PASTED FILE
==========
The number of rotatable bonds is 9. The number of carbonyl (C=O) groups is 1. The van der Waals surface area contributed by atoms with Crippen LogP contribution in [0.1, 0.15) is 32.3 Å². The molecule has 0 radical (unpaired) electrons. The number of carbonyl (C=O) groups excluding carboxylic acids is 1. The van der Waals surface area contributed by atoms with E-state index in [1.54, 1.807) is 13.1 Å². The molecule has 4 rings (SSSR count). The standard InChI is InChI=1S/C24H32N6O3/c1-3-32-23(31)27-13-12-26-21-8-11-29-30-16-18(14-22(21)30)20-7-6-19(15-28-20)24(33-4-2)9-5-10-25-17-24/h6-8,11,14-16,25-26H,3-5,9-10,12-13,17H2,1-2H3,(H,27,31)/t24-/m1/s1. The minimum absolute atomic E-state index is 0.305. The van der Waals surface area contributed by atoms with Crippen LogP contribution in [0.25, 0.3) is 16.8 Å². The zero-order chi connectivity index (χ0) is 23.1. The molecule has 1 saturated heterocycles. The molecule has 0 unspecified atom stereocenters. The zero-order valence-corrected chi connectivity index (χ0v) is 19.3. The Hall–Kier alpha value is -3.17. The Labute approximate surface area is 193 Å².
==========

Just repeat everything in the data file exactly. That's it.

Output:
The number of rotatable bonds is 9. The number of carbonyl (C=O) groups is 1. The van der Waals surface area contributed by atoms with Crippen LogP contribution in [0.1, 0.15) is 32.3 Å². The molecule has 0 radical (unpaired) electrons. The number of carbonyl (C=O) groups excluding carboxylic acids is 1. The van der Waals surface area contributed by atoms with E-state index in [1.54, 1.807) is 13.1 Å². The molecule has 4 rings (SSSR count). The standard InChI is InChI=1S/C24H32N6O3/c1-3-32-23(31)27-13-12-26-21-8-11-29-30-16-18(14-22(21)30)20-7-6-19(15-28-20)24(33-4-2)9-5-10-25-17-24/h6-8,11,14-16,25-26H,3-5,9-10,12-13,17H2,1-2H3,(H,27,31)/t24-/m1/s1. The minimum absolute atomic E-state index is 0.305. The van der Waals surface area contributed by atoms with Crippen LogP contribution in [0.25, 0.3) is 16.8 Å². The zero-order chi connectivity index (χ0) is 23.1. The molecule has 1 saturated heterocycles. The molecule has 0 unspecified atom stereocenters. The zero-order valence-corrected chi connectivity index (χ0v) is 19.3. The Hall–Kier alpha value is -3.17. The Labute approximate surface area is 193 Å².